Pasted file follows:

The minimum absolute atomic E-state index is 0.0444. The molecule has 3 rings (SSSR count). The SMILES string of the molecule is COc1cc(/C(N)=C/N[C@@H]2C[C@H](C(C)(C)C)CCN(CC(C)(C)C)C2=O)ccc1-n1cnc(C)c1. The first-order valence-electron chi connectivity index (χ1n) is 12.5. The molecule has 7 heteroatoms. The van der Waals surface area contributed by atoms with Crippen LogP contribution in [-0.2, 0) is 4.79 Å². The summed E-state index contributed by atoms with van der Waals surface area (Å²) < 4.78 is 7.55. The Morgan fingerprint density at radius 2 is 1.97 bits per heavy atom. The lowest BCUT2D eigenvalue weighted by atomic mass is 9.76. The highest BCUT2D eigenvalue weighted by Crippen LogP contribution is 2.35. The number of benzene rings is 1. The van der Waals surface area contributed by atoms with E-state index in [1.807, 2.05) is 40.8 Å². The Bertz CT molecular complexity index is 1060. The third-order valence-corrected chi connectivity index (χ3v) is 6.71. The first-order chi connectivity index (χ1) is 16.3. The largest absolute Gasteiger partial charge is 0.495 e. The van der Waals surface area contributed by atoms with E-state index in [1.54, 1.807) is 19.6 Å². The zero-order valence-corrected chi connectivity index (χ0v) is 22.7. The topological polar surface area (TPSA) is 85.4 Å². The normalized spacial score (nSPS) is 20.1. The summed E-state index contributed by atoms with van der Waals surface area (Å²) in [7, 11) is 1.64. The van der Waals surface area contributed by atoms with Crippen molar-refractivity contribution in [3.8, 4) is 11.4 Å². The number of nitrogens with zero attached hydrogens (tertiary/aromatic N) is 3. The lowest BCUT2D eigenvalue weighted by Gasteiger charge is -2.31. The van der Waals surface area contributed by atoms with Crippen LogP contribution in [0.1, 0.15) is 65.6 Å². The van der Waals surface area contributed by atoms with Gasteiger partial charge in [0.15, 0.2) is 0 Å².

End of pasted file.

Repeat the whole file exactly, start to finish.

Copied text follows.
The minimum absolute atomic E-state index is 0.0444. The molecule has 3 rings (SSSR count). The SMILES string of the molecule is COc1cc(/C(N)=C/N[C@@H]2C[C@H](C(C)(C)C)CCN(CC(C)(C)C)C2=O)ccc1-n1cnc(C)c1. The first-order valence-electron chi connectivity index (χ1n) is 12.5. The molecule has 7 heteroatoms. The van der Waals surface area contributed by atoms with Crippen LogP contribution in [-0.2, 0) is 4.79 Å². The summed E-state index contributed by atoms with van der Waals surface area (Å²) < 4.78 is 7.55. The Morgan fingerprint density at radius 2 is 1.97 bits per heavy atom. The lowest BCUT2D eigenvalue weighted by atomic mass is 9.76. The highest BCUT2D eigenvalue weighted by Crippen LogP contribution is 2.35. The number of benzene rings is 1. The van der Waals surface area contributed by atoms with E-state index in [1.807, 2.05) is 40.8 Å². The Bertz CT molecular complexity index is 1060. The third-order valence-corrected chi connectivity index (χ3v) is 6.71. The first-order chi connectivity index (χ1) is 16.3. The largest absolute Gasteiger partial charge is 0.495 e. The van der Waals surface area contributed by atoms with E-state index in [1.54, 1.807) is 19.6 Å². The zero-order valence-corrected chi connectivity index (χ0v) is 22.7. The topological polar surface area (TPSA) is 85.4 Å². The normalized spacial score (nSPS) is 20.1. The summed E-state index contributed by atoms with van der Waals surface area (Å²) in [7, 11) is 1.64. The van der Waals surface area contributed by atoms with Crippen molar-refractivity contribution in [3.8, 4) is 11.4 Å². The number of nitrogens with zero attached hydrogens (tertiary/aromatic N) is 3. The lowest BCUT2D eigenvalue weighted by Gasteiger charge is -2.31. The van der Waals surface area contributed by atoms with Crippen LogP contribution in [0.1, 0.15) is 65.6 Å². The van der Waals surface area contributed by atoms with Gasteiger partial charge in [0.15, 0.2) is 0 Å².